MONROE COUNTY, W.Va. – Three Mountain Valley Pipeline protesters who were arrested and spent time in jail said the experience of staging the protest had a positive impact on them.
Max Shaw and Lex Ugar, who are in their 20s, and 18-year-old Syd White locked themselves to MVP equipment in June spent 48 hours in jail in the last month. They picked a spot just across the state line in Monroe County, West Virginia.
They said getting jail time was a surprise, but they knew it was a possibility, and now, for two of them, being on probation makes them more cautious.
They live in Massachusetts and said that being removed from the area made it easier because they weren’t experiencing pipeline work every day.
They said they feel their protest was successful.
“I think we all kind of agreed that this is work that needs to be done, and if we’re in a position to do it then we kind of have a responsibility to do it, even,” White said.
They said that now they feel more strongly about continuing activism work.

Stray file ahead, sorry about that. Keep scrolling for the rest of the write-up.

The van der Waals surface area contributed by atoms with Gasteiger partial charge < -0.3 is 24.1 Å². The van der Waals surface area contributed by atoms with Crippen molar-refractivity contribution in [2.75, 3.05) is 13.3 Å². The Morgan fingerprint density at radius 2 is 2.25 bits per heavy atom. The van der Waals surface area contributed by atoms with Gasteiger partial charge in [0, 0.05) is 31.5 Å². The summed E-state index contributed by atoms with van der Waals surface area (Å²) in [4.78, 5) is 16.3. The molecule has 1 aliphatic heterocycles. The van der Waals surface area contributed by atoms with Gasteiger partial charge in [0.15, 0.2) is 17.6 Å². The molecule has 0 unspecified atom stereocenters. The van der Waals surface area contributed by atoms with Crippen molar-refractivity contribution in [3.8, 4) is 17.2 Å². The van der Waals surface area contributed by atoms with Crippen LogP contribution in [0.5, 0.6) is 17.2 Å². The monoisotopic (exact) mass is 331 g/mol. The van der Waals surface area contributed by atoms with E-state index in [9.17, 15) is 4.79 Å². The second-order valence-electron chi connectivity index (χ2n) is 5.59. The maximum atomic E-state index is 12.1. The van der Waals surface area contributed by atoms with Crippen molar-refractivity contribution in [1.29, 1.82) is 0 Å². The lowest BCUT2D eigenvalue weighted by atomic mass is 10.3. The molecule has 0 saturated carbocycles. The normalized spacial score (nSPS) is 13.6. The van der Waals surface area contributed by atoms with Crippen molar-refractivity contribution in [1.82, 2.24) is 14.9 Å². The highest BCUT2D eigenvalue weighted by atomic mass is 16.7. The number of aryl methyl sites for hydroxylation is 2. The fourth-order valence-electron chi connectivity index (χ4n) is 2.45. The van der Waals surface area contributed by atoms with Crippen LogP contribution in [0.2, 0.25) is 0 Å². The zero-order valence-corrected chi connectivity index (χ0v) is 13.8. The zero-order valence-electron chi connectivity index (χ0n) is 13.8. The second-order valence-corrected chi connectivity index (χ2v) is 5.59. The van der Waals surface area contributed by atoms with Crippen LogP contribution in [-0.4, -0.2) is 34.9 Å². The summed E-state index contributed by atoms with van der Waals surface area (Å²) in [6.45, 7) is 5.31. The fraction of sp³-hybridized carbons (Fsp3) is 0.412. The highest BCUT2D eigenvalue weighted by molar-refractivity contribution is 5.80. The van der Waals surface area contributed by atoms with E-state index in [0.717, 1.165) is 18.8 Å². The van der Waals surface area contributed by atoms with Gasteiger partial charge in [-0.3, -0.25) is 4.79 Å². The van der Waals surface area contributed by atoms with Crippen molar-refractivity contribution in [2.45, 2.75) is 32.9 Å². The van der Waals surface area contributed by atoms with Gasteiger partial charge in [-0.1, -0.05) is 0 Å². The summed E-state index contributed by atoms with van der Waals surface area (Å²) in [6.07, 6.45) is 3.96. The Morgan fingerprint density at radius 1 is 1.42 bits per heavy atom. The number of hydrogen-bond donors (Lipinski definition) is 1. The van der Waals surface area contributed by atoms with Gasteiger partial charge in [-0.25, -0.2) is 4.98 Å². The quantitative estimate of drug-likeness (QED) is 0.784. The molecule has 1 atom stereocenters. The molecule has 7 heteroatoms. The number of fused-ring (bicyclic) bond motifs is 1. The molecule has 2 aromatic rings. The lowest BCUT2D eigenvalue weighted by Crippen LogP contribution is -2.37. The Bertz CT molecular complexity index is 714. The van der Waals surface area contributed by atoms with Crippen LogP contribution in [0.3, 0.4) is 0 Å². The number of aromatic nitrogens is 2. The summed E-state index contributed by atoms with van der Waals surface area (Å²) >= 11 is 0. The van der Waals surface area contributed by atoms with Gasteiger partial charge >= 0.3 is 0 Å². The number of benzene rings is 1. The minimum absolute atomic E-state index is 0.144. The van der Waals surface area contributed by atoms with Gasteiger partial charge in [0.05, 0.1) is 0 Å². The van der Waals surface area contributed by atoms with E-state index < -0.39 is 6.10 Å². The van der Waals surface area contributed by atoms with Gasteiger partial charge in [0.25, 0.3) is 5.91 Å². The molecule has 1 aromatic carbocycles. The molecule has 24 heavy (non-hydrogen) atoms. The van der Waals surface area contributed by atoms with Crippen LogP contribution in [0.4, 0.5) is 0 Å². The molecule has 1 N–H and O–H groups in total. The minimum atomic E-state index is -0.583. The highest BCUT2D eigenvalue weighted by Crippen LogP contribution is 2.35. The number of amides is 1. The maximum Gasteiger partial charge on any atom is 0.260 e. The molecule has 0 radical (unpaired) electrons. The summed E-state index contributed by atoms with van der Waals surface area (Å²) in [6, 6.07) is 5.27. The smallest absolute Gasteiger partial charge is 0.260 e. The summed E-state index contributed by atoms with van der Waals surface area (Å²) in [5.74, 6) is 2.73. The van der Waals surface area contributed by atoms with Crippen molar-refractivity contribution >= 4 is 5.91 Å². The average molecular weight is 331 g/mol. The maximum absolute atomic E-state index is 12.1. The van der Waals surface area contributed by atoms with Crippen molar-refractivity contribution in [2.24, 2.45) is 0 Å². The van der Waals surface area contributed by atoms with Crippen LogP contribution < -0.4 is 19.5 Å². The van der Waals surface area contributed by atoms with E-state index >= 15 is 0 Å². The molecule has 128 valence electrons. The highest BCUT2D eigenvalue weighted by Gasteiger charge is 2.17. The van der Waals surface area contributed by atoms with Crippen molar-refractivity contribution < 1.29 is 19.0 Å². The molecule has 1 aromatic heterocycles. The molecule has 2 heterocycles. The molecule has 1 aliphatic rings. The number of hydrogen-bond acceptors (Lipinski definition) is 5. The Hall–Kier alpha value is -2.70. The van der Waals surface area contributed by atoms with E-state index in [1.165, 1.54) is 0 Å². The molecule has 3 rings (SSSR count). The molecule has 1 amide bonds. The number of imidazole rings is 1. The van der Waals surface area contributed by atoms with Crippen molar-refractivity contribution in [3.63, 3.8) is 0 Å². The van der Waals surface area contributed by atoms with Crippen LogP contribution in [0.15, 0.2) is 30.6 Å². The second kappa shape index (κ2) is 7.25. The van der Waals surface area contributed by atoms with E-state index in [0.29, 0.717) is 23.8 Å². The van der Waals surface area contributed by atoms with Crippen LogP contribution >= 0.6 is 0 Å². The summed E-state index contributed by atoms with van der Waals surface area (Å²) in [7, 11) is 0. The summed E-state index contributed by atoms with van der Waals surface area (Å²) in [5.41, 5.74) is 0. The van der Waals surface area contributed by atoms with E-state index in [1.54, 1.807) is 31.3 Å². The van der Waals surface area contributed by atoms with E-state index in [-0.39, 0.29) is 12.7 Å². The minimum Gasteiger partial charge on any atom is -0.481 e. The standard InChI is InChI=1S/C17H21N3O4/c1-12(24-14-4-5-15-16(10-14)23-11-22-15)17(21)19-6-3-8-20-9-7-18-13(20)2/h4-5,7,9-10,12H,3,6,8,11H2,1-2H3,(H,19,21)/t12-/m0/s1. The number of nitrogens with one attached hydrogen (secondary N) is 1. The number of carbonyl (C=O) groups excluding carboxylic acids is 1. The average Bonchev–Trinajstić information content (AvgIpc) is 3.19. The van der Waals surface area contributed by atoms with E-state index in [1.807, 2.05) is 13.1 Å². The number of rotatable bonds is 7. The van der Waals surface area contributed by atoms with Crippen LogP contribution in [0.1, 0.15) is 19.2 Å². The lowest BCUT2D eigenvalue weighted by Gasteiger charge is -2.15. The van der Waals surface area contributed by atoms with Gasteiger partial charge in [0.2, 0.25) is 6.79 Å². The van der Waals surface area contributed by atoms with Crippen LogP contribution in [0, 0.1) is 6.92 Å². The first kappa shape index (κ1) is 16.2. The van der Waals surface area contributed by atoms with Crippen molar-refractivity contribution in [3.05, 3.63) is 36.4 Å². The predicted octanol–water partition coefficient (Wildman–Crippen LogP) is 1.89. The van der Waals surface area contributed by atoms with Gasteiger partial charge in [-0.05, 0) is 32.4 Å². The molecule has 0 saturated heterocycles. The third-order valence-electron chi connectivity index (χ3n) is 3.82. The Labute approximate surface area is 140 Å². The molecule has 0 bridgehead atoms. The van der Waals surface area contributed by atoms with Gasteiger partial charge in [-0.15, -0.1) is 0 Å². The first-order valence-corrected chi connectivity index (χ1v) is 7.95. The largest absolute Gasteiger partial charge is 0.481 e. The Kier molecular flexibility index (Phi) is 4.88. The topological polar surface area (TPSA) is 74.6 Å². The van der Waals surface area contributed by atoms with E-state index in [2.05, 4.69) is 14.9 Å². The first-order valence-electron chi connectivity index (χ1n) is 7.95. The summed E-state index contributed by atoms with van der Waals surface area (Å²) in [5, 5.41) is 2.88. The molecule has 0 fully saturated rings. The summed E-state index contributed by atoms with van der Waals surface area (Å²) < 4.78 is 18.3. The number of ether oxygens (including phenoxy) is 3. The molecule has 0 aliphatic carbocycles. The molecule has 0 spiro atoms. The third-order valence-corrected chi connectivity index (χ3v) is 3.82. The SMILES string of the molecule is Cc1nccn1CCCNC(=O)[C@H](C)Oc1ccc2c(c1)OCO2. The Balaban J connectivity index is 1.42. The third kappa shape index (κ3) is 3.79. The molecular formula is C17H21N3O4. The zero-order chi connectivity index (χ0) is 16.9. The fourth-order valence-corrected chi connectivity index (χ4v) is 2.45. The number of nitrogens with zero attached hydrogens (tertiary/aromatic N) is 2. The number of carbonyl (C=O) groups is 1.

“Direct action and direct resistance is a way that says, ‘Look, we’ve tried everything we know how to try. You can’t ignore this,’” Shaw said.
The trio said it liked that the MVP workers get paid even during stops in construction like the one they initiated because they didn’t want to hurt them.
The trio stopped construction for a few hours on Route 219 in the Lindside community on June 4. The protesters said that before cutting them out, police said they would use Tasers and batons on them if they didn’t free themselves. Police eventually cut them out of their positions.
Witnesses say about 25 other pipeline opponents came out to watch.
Court documents showed police charged each of them with three misdemeanors: trespassing, obstructing and resisting arrest. That could have meant they would have had to spend up to two-and-a-half years in jail.
At least 10 people have placed themselves in the Mountain Valley Pipeline’s path against the company’s request since the start of construction.
The Mountain Valley Pipeline is projected to run from West Virginia into North Carolina, crossing through Giles, Montgomery, Roanoke, Franklin and Pittsylvania counties in Virginia. The natural gas pipeline would travel 303 miles and is estimated to cost $3.7 billion.
On Aug. 3, the Federal Energy Regulatory Commission issued a stop-work order for the entire project, citing environmental concerns. For work to continue, MVP and regulatory agencies must resubmit environmental protection plans.